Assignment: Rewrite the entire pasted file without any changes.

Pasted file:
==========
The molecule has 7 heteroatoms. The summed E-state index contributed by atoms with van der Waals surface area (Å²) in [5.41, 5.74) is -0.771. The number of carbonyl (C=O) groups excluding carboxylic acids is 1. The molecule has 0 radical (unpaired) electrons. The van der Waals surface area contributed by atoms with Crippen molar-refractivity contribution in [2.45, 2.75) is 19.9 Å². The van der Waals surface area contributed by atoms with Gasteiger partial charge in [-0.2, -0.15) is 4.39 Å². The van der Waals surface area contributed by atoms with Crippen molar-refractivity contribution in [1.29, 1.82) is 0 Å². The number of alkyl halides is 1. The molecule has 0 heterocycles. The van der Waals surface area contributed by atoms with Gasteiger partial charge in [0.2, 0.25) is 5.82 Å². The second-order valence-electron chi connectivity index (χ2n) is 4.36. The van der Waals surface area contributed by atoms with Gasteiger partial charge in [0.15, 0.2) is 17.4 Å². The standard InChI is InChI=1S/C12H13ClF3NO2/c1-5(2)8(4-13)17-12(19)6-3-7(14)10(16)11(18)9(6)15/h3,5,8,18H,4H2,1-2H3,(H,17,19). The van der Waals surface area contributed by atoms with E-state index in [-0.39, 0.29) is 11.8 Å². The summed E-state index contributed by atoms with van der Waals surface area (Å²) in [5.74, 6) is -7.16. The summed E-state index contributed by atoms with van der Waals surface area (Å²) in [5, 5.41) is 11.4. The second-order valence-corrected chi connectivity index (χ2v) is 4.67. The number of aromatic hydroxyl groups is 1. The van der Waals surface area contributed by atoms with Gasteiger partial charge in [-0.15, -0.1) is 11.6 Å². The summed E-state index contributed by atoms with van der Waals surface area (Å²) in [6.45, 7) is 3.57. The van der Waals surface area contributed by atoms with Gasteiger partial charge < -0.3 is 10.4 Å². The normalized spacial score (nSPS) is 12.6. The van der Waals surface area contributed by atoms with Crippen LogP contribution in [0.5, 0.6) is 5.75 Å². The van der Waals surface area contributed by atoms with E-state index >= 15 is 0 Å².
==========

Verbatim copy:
The molecule has 7 heteroatoms. The summed E-state index contributed by atoms with van der Waals surface area (Å²) in [5.41, 5.74) is -0.771. The number of carbonyl (C=O) groups excluding carboxylic acids is 1. The molecule has 0 radical (unpaired) electrons. The van der Waals surface area contributed by atoms with Crippen molar-refractivity contribution in [2.45, 2.75) is 19.9 Å². The van der Waals surface area contributed by atoms with Gasteiger partial charge in [-0.2, -0.15) is 4.39 Å². The van der Waals surface area contributed by atoms with Crippen molar-refractivity contribution in [1.29, 1.82) is 0 Å². The number of alkyl halides is 1. The molecule has 0 heterocycles. The van der Waals surface area contributed by atoms with Gasteiger partial charge in [0.2, 0.25) is 5.82 Å². The second-order valence-electron chi connectivity index (χ2n) is 4.36. The van der Waals surface area contributed by atoms with Gasteiger partial charge in [0.15, 0.2) is 17.4 Å². The standard InChI is InChI=1S/C12H13ClF3NO2/c1-5(2)8(4-13)17-12(19)6-3-7(14)10(16)11(18)9(6)15/h3,5,8,18H,4H2,1-2H3,(H,17,19). The van der Waals surface area contributed by atoms with E-state index in [-0.39, 0.29) is 11.8 Å². The summed E-state index contributed by atoms with van der Waals surface area (Å²) in [5.74, 6) is -7.16. The summed E-state index contributed by atoms with van der Waals surface area (Å²) in [5, 5.41) is 11.4. The second-order valence-corrected chi connectivity index (χ2v) is 4.67. The number of aromatic hydroxyl groups is 1. The van der Waals surface area contributed by atoms with Gasteiger partial charge in [-0.15, -0.1) is 11.6 Å². The summed E-state index contributed by atoms with van der Waals surface area (Å²) in [6.45, 7) is 3.57. The van der Waals surface area contributed by atoms with Gasteiger partial charge < -0.3 is 10.4 Å². The normalized spacial score (nSPS) is 12.6. The van der Waals surface area contributed by atoms with Crippen LogP contribution in [0.5, 0.6) is 5.75 Å². The van der Waals surface area contributed by atoms with E-state index >= 15 is 0 Å².